Your Guide to Living a Super Life

The key to life is living, spend time with family and for devotion, not retiring
Even with the 1 July 2021 increase to 10%, the superannuation guarantee cannot be relied upon to provide you a comfortable retirement. That said, not everyone is ready to retire!

A different way to look at super is that planning ahead will allow more choices later in life. This article highlights some possible strategies through the different stages of your working life.

There may come a time in your life when you want, or need, to change what you’ve been doing.

To either stop working completely, or take a long holiday and work out what’s next. To be able to have this choice, you’ll need to plan ahead.

As a rule of thumb, it’s suggested to aim for a retirement income of between 50% and 70% of pre- retirement salary/wages. Based on this premise, it’s estimated you will need to save around 15% of your income for 40 years. The problem here is that your employer is only compelled to provide superannuation contributions for you at the current rate of 10% of your income each year.


How might this be achieved?

You can start contributing to super earlier in your working life, raise the combined rate of your super contributions to 15% by making personal contributions (keeping under the annual limits of course), and take heed of the following tips throughout your working life.


Young, single and independent

Retirement is something your parents may be enjoying, but starting small and early lays the foundations for future choices. Maximise your government co- contributions— potentially add thousands to your super.

If appropriate, take-out disability insurance through your super fund. It is often the cheapest and most tax-effective way of providing cover.

We can assist you with the investment strategy  that suits your long-term risk profile.


A family and a mortgage

Your focus may be on repaying the home loan, but don’t forget your super entirely.

A mortgage and young children mean insurance is a top priority. Taking out life and disability insurance can be a sound decision at this stage.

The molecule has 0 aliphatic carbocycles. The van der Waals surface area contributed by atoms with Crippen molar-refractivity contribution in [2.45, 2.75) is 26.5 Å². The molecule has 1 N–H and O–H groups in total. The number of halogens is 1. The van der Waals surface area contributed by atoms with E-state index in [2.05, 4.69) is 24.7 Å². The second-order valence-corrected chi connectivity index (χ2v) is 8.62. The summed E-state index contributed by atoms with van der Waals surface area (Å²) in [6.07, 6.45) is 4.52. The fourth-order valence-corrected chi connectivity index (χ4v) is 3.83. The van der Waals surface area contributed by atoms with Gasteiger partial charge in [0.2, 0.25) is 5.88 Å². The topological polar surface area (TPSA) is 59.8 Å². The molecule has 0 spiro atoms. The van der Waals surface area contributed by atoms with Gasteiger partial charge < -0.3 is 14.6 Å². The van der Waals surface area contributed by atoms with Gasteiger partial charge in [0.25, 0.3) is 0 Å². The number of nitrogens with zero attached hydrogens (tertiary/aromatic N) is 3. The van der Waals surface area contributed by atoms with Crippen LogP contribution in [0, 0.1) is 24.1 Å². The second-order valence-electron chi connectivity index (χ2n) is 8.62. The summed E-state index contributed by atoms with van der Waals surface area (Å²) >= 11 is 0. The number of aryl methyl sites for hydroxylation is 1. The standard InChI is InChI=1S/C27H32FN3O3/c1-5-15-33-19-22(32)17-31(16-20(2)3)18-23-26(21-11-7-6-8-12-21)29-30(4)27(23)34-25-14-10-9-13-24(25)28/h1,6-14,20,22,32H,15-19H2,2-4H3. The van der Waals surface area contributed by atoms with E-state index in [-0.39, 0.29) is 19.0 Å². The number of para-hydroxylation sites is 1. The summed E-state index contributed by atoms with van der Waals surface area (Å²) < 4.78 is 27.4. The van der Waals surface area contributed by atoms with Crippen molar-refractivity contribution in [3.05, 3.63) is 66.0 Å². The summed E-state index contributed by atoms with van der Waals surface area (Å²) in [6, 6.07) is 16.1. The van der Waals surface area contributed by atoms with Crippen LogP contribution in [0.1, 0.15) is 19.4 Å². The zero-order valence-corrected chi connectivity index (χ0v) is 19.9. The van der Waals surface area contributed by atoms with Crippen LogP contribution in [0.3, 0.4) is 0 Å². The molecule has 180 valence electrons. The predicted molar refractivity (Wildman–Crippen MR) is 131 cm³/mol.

Check eligibility for a tax offset on spouse superannuation contributions and government Co-contributions.

Review your investment strategy and risk profile.


The ‘in between’ years

A higher income and a smaller mortgage open up the opportunity to boost your super but take care not to exceed contribution and Total Superannuation Balance limits. Find out if salary sacrifice or personal deductible contributions could boost your super savings and reduce your personal tax liability while you are working.

Review your insurance cover and your investment risk profile.


Retirement may be looming

With the mortgage nearly paid off and children are not dependent, you may have more money to contribute to superannuation, but keep an eye on your contribution amounts and Total Superannuation Balance.

Consider combining salary sacrifice with a transition to retirement pension if beneficial. Review your insurance cover as you may not need that much cover, and your investment strategy and risk profile.

Start comprehensive retirement planning, strategies to ease into retirement, or perhaps a new career focus.


Down tools or start anew

You’ve made it. For retirees over 60, lump sum withdrawals and pension payments are generally tax-free!

Review your investment risk. Keep enough growth in your portfolio to help ensure your money lasts as long as you do. Review your insurance needs. Stay active and enjoy life – or launch into your next career.


Remember, it’s never too late – or early – to start planning!

Seraphinite AcceleratorOptimized by Seraphinite Accelerator
Turns on site high speed to be attractive for people and search engines.